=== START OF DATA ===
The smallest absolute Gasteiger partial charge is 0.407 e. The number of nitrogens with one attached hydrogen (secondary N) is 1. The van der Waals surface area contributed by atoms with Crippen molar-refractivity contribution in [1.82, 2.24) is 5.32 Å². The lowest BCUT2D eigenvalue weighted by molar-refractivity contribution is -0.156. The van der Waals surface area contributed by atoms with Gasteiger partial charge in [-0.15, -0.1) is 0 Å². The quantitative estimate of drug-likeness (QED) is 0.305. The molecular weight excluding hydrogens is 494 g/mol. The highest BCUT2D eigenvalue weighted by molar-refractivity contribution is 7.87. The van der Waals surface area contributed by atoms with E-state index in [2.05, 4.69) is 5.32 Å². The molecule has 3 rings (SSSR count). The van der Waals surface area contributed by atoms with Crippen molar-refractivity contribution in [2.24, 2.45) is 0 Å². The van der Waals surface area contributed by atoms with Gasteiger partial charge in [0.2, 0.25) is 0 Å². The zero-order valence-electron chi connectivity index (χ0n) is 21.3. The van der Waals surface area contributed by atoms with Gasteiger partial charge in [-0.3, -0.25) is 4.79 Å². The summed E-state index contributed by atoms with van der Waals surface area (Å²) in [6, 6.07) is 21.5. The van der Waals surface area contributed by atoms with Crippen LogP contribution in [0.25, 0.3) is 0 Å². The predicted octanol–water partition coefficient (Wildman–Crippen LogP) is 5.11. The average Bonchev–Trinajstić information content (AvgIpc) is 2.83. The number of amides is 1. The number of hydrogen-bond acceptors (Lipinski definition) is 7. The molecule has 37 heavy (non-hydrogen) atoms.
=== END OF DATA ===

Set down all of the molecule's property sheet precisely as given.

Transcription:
The smallest absolute Gasteiger partial charge is 0.407 e. The number of nitrogens with one attached hydrogen (secondary N) is 1. The van der Waals surface area contributed by atoms with Crippen molar-refractivity contribution in [1.82, 2.24) is 5.32 Å². The lowest BCUT2D eigenvalue weighted by molar-refractivity contribution is -0.156. The van der Waals surface area contributed by atoms with Gasteiger partial charge in [-0.15, -0.1) is 0 Å². The quantitative estimate of drug-likeness (QED) is 0.305. The molecular weight excluding hydrogens is 494 g/mol. The highest BCUT2D eigenvalue weighted by molar-refractivity contribution is 7.87. The van der Waals surface area contributed by atoms with E-state index in [2.05, 4.69) is 5.32 Å². The molecule has 3 rings (SSSR count). The van der Waals surface area contributed by atoms with Crippen molar-refractivity contribution in [2.24, 2.45) is 0 Å². The van der Waals surface area contributed by atoms with Gasteiger partial charge in [0.2, 0.25) is 0 Å². The zero-order valence-electron chi connectivity index (χ0n) is 21.3. The van der Waals surface area contributed by atoms with Gasteiger partial charge in [-0.3, -0.25) is 4.79 Å². The summed E-state index contributed by atoms with van der Waals surface area (Å²) in [6, 6.07) is 21.5. The van der Waals surface area contributed by atoms with Crippen LogP contribution in [0.25, 0.3) is 0 Å². The predicted octanol–water partition coefficient (Wildman–Crippen LogP) is 5.11. The average Bonchev–Trinajstić information content (AvgIpc) is 2.83. The number of amides is 1. The number of hydrogen-bond acceptors (Lipinski definition) is 7. The molecule has 37 heavy (non-hydrogen) atoms.